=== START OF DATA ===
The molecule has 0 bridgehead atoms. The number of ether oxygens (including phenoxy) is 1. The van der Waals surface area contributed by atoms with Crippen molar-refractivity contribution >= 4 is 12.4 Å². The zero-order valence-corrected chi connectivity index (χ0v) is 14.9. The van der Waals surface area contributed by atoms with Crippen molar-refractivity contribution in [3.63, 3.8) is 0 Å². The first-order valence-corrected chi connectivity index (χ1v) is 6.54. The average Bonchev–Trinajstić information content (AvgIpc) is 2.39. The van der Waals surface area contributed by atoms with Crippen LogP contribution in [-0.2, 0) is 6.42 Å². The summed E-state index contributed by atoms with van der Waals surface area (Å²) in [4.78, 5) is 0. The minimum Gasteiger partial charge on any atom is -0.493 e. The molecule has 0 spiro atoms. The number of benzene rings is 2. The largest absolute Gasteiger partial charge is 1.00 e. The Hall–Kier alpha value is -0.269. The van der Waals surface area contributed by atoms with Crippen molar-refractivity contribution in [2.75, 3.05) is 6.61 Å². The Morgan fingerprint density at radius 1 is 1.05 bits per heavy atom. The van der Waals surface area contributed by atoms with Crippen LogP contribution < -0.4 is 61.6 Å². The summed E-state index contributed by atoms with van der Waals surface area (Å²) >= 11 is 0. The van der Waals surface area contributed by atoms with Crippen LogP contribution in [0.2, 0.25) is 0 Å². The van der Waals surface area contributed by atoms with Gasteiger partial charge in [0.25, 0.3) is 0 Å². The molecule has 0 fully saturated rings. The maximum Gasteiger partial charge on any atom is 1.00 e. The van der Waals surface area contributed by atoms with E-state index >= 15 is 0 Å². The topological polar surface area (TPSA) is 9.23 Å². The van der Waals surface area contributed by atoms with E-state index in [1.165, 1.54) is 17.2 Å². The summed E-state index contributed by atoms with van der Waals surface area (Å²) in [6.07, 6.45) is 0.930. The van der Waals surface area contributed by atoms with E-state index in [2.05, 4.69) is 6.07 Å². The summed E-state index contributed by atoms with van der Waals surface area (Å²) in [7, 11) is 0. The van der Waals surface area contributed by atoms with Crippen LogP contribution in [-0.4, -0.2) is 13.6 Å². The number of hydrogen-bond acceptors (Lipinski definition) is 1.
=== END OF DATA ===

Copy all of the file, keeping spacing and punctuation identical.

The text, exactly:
The molecule has 0 bridgehead atoms. The number of ether oxygens (including phenoxy) is 1. The van der Waals surface area contributed by atoms with Crippen molar-refractivity contribution >= 4 is 12.4 Å². The zero-order valence-corrected chi connectivity index (χ0v) is 14.9. The van der Waals surface area contributed by atoms with Crippen molar-refractivity contribution in [3.63, 3.8) is 0 Å². The first-order valence-corrected chi connectivity index (χ1v) is 6.54. The average Bonchev–Trinajstić information content (AvgIpc) is 2.39. The van der Waals surface area contributed by atoms with Crippen LogP contribution in [-0.2, 0) is 6.42 Å². The summed E-state index contributed by atoms with van der Waals surface area (Å²) in [4.78, 5) is 0. The minimum Gasteiger partial charge on any atom is -0.493 e. The molecule has 0 spiro atoms. The number of benzene rings is 2. The largest absolute Gasteiger partial charge is 1.00 e. The Hall–Kier alpha value is -0.269. The van der Waals surface area contributed by atoms with Crippen molar-refractivity contribution in [2.75, 3.05) is 6.61 Å². The Morgan fingerprint density at radius 1 is 1.05 bits per heavy atom. The van der Waals surface area contributed by atoms with Crippen LogP contribution < -0.4 is 61.6 Å². The summed E-state index contributed by atoms with van der Waals surface area (Å²) >= 11 is 0. The van der Waals surface area contributed by atoms with Crippen LogP contribution in [0.2, 0.25) is 0 Å². The van der Waals surface area contributed by atoms with Gasteiger partial charge in [0.25, 0.3) is 0 Å². The molecule has 0 fully saturated rings. The maximum Gasteiger partial charge on any atom is 1.00 e. The van der Waals surface area contributed by atoms with E-state index >= 15 is 0 Å². The topological polar surface area (TPSA) is 9.23 Å². The van der Waals surface area contributed by atoms with E-state index in [1.165, 1.54) is 17.2 Å². The summed E-state index contributed by atoms with van der Waals surface area (Å²) in [6.07, 6.45) is 0.930. The van der Waals surface area contributed by atoms with E-state index in [2.05, 4.69) is 6.07 Å². The summed E-state index contributed by atoms with van der Waals surface area (Å²) in [7, 11) is 0. The van der Waals surface area contributed by atoms with Crippen LogP contribution in [-0.4, -0.2) is 13.6 Å². The number of hydrogen-bond acceptors (Lipinski definition) is 1.